Call to allow firms ‘borrow back’ taxes paid last year

Range of tax measures proposed to aid businesses and kick-start the economy

The Government has been urged to  look at letting  SMEs  “borrow back” taxes paid last year.

The Government has been urged to look at letting SMEs “borrow back” taxes paid last year.

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The Government has been urged to introduce a suite of tax incentives to stimulate the domestic economy following the Covid-19 crisis. This includes allowing SMEs to “borrow back” taxes paid last year.

Among the other measures proposed are a VAT reduction for the hospitality and tourism sectors, and additional tax credits for remote workers.

The proposals are all included in a submission to Government ahead of the expected July stimulus by accounting and consulting firm PwC, the DCU national centre for family business and the Family Business Network.

The key measure proposed is a new “borrow back tax paid” scheme that would allow small and medium-sized companies to borrow up to 25 per cent of tax paid last year through taxes including the Pay-As-You-Earn (PAYE), Pay-Related Social Insurance (PRSI) and the Universal Service Charge (USC).

Another recommendation is the provision of tax relief on loans to encourage increased lending from the private sector direct to SMEs .

Trading losses

In addition, there is a proposal for carry back of trading losses to be permitted for a period of three years

The measures including in the submission cover four broad areas: getting cash supports to companies; stimulating demand in the local economy; incentivising behaviour that supports public health priorities ; and helping businesses to adapt to the digital economy.

One of the stand-out proposals put forward for stimulating demand is reducing the VAT rate in the tourism and hospitality sector to 5 per cent. VAT for both sectors was increased from 9 per cent to 13.5 per cent in Budget 2019 against the wishes of the sector.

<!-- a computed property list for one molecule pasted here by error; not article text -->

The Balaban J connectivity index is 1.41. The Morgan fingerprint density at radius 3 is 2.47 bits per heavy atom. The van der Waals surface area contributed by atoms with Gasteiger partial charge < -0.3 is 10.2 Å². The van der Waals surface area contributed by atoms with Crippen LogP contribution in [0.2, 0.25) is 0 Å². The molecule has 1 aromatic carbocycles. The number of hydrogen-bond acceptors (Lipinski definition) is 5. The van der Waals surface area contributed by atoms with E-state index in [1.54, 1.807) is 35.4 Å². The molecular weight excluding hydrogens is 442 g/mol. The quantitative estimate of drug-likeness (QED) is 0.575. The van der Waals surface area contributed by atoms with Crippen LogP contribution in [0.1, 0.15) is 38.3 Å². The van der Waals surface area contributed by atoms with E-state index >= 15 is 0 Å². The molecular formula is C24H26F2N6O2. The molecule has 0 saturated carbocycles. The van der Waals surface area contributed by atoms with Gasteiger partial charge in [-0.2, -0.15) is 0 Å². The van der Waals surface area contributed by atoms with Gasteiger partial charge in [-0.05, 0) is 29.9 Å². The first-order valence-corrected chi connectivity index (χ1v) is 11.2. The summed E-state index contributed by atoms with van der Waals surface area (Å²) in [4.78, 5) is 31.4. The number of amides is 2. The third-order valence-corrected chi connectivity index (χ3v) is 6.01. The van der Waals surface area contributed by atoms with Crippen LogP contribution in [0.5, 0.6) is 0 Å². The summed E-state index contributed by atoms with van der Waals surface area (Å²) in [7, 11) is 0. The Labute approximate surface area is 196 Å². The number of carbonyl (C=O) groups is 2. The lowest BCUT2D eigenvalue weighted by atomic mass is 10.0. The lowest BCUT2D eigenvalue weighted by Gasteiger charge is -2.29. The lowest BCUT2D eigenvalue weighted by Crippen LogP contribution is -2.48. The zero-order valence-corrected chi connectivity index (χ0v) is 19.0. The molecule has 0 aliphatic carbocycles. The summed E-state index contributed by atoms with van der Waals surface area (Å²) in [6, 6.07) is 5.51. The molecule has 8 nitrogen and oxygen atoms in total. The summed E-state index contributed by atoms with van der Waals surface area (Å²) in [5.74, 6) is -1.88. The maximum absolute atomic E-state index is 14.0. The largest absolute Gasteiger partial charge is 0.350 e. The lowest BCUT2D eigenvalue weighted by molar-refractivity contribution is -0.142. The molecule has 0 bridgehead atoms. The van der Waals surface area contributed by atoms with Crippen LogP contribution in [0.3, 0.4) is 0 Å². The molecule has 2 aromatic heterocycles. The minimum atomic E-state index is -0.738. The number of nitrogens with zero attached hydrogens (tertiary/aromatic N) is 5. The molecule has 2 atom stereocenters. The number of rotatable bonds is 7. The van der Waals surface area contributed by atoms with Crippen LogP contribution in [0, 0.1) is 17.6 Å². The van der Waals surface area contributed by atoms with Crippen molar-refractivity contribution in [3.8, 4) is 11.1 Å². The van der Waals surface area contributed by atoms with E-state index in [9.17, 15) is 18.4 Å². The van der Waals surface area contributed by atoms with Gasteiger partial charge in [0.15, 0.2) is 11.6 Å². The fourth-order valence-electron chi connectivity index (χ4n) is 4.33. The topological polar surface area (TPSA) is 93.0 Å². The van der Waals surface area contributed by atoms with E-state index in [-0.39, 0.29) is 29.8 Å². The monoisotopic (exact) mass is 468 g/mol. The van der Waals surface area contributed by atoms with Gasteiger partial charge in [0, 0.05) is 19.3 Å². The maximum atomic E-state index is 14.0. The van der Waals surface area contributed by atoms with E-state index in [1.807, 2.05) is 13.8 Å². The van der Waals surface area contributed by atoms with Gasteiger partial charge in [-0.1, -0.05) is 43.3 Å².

Other measures outlined for kick-starting the local economy are a deduction for client entertainment expenditure, a 20 per cent cut on VRT, the reintroduction of the Home Renovation Incentive, and a continuance of the reduced rate of employers PRSI of 5 per cent.

Working remotely

Among the other proposals in the submission are an additional tax credit of €250 for those working remotely from their offices, as well as further allowances for the setting up of home offices. Additionally, measures to offset the cost of Covid-19 Personal Protective Equipment (PPE) and related fit-out costs, and a deduction for costs for businesses developing an online sales platform should be considered.

Lastly, the submission includes a call for a temporary increase in personal tax credit by €1,000 for employees of businesses transitioning from the Pandemic Unemployment Payment.

Ronan Furlong, tax partner at PwC urged the Government to “show imagination and consider a range of practical and achievable measures that can help to stimulate demand, protect employment and restart jobs-led growth in our domestic economy”.

“Although Irish businesses have shown themselves to be incredibly resilient and adaptable so far, they will need more support to survive the next phase of the crises,” said Mr Furlong.

“Our economy needs jobs and growth and the suite of actionable tax policy measures we are proposing are aimed at stimulating demand, helping companies adapt to the digital economy and incentivising Irish companies and their employees to support our national health priorities,” he added.

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